qualifying hours in the air, but he no longer flew on a regular basis

with the rest of the aviators. For someone who loved flying as much as

Marusko did, that was a constant, gnawing pain.

“I don’t know what you mean, Sir,” Bayerly said. He kept his eyes

straight ahead, his middle fingers correctly aligned with the crease in

his uniform pants.

“We’ll start with you, mister,” Marusko said. “You violated the Rules

of Engagement for your mission on at least three points. You went below

the hard deck, you crossed the border into Burma … and don’t give me

that hot-pursuit shit. And you engaged in close combat with unknown

forces in everything but the shooting. God damn it, you were this close

…” He held up thumb and forefinger a fraction of an inch apart. “This

close to getting into a shooting match with those people. What do you

have to say for yourself?”

“Sir, we … I mean, our orders indicated we were to fly cover for our

That allies. I understood that to mean protecting them from hostile


I had to go below ten thousand feet to position myself in case I had to

engage. Sir.”

“Mmm. And your little joy-ride into the Shan District of Burma?”

“I was on the bandit’s tail, Sir. I … uh … was escorting him to the

border. And with the other bandit on my six, I couldn’t get clear

without exposing myself to possible hostile fire.”

“Bull,” Marusko snapped. “You were gambling that you could get a shot

off if the bandit on your tail launched.” He looked hard at Tombstone.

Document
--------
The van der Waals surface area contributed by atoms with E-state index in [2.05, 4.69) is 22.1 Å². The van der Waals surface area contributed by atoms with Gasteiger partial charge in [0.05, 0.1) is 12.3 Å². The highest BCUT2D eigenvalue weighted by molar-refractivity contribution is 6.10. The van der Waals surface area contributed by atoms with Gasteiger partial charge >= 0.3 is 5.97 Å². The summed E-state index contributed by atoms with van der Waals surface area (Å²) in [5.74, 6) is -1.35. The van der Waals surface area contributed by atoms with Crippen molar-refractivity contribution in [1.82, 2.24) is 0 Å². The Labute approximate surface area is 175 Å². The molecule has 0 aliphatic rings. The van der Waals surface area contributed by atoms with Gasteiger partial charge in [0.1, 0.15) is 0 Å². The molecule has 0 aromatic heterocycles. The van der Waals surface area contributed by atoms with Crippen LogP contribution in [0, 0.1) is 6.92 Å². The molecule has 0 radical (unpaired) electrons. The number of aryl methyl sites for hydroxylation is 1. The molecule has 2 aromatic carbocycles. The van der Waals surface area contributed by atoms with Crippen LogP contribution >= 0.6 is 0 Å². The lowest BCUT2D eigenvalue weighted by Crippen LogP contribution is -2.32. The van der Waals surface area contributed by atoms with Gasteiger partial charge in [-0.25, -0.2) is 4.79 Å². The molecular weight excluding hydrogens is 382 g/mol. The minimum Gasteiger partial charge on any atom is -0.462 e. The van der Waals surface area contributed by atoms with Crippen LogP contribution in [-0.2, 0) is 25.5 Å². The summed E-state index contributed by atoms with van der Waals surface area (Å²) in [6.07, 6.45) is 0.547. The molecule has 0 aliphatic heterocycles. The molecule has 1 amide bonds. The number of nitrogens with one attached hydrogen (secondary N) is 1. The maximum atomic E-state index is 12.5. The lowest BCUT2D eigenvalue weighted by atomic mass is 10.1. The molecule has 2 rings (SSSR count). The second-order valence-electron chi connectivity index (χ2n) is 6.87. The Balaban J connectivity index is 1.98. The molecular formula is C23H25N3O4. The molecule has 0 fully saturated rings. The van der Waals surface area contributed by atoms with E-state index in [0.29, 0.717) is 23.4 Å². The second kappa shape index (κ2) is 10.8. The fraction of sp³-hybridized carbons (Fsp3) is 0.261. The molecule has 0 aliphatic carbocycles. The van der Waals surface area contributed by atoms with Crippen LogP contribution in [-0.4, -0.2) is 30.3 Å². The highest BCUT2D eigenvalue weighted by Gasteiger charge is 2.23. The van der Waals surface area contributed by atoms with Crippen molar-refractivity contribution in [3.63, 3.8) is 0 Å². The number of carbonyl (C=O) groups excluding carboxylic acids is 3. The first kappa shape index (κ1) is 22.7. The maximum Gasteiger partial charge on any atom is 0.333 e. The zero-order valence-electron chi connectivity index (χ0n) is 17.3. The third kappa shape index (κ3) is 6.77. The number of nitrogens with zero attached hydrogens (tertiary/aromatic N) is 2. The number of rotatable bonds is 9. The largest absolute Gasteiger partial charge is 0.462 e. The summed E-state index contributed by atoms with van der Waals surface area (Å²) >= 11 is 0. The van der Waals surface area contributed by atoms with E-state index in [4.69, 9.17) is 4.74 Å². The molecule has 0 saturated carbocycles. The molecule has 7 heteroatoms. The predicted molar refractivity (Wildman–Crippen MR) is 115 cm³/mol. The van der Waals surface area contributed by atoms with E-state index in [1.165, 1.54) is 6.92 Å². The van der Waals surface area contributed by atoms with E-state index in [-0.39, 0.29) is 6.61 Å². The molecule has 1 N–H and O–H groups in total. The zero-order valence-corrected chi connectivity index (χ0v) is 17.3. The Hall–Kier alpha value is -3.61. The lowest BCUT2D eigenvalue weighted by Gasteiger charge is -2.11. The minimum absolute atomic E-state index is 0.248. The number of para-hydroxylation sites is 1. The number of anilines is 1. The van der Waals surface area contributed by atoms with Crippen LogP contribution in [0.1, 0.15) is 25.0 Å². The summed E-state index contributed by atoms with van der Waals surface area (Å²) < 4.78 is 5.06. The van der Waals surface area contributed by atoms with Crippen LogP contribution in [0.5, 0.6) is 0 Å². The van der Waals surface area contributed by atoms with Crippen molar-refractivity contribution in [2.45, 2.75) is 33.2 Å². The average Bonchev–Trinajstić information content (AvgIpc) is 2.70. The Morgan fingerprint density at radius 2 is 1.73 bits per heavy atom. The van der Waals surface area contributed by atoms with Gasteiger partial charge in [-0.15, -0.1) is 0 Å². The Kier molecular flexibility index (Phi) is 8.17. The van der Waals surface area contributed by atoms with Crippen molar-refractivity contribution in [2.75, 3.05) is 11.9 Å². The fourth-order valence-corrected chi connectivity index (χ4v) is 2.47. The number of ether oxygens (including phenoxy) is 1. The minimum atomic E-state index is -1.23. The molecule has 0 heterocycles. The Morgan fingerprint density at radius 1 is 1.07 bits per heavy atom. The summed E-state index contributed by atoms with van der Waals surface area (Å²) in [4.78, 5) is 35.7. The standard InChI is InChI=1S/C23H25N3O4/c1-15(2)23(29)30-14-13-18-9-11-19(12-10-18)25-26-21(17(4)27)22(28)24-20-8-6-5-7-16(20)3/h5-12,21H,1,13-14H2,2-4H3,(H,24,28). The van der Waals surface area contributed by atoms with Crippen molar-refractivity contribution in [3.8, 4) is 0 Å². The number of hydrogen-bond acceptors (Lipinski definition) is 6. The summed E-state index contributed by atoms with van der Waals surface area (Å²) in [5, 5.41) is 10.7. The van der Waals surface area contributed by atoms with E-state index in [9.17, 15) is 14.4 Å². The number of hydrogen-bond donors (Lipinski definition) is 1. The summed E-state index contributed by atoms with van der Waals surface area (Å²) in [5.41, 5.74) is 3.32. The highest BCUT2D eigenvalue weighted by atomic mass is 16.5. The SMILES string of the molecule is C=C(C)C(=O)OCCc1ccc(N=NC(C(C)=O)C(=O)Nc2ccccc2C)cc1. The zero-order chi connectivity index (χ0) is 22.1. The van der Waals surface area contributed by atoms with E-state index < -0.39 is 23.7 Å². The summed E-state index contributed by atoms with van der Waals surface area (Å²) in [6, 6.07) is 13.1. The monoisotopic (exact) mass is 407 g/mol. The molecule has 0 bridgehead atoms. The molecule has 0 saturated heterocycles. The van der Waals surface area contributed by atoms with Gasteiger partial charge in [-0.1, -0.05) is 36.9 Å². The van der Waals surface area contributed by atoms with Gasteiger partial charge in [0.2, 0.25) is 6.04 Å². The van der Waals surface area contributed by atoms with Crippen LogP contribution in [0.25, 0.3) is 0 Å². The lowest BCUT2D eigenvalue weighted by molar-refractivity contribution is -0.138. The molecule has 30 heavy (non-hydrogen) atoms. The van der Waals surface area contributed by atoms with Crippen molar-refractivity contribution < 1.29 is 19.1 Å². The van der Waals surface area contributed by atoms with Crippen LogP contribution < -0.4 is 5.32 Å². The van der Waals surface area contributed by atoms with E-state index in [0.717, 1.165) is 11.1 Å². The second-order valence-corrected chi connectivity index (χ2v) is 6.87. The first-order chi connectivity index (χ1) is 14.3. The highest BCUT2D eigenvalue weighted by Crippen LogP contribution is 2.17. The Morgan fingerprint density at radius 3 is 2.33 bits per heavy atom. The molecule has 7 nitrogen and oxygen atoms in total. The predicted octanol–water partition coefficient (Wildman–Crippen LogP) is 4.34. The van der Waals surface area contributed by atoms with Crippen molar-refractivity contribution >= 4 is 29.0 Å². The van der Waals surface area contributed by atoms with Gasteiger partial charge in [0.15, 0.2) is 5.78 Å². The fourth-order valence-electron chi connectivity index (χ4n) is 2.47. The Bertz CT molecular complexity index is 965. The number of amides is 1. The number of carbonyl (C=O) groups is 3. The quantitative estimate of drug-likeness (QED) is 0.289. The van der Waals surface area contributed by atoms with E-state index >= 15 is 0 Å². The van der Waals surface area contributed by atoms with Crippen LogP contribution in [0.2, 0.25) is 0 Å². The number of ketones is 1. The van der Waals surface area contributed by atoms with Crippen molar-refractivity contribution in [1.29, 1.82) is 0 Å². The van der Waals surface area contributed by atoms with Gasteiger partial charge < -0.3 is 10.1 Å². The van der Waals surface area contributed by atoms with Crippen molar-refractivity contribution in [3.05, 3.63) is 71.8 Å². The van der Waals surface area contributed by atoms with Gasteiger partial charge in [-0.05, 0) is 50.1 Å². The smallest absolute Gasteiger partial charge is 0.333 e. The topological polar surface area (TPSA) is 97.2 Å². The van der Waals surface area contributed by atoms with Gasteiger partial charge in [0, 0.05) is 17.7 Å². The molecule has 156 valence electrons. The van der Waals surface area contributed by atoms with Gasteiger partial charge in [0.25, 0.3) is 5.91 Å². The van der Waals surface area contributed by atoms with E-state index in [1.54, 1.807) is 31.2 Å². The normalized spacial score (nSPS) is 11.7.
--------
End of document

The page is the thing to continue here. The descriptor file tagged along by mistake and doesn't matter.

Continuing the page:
“And you. What’s your excuse, Magruder? You went below the hard deck,

engaged in violation of standing ROES, and came within a few feet of

scattering a very expensive aircraft across the mountains in a midair

collision with a foreign national.”

“There’s not a whole lot to say about it, CAG,” Tombstone said slowly.

“It was pretty tight up there. I thought Commander Bayerly might need

assistance. The bandit didn’t react when I got a lock on him. Shaving

him off was the only way I could think of to do it without opening


“And if that bandit had pulled something as stupid as your stunt, you

wouldn’t be here right now. And your uncle would be trying to explain

the loss of you and forty million of the taxpayers’ dollars to CINCPAC

and the Pentagon and the CNO and for all I know the goddamned White

House too.”

Marusko stared at him a moment longer, then at Bayerly. When he spoke

again, it was with quiet deliberation. “You gentlemen are expected to

practice your career calling aboard this vessel in a professional and

workmanlike manner. I needn’t remind either of you that the Navy has

invested a great deal of time, effort, and money in those careers, and

it expects you to take them seriously. We’re not out here to play

games, but to carry out our orders precisely as they are given to us. We

do not play tag with unidentified aircraft. We do not let ourselves get

suckered across international boundaries. And we do not engage in

aerial games of chicken that could result in toasty international

incidents! Do I make myself clear?”

Their response was a lopsided chorus. “Clear, Sir.”

“Yes, Sir.”

“The two of you are fine aviators with excellent records, both squadron

commanders entrusted with grave and far-reaching responsibilities. You,

Magruder, should have known better. I think your uncle would expect

better of you. I know damn well that I do! Understood?”

“Yes, Sir.”

Marusko slumped back into his chair, toying with a pen scooped off his

desk. He could tell he’d touched a raw nerve with Tombstone. He’d

probably gone too far there, he decided, with the crack about the guy’s

uncle. “I understand your motivations, Magruder. You saw a buddy in

trouble and went to bail him out. If this were combat, I’d have to

commend you for quick thinking.” He slammed the pen down on the desktop

before him. “But damn it, this wasn’t combat today. Your orders were

to support Royal That Air Force operations over the Nam Mae Taeng.”

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Categories: Keith Douglass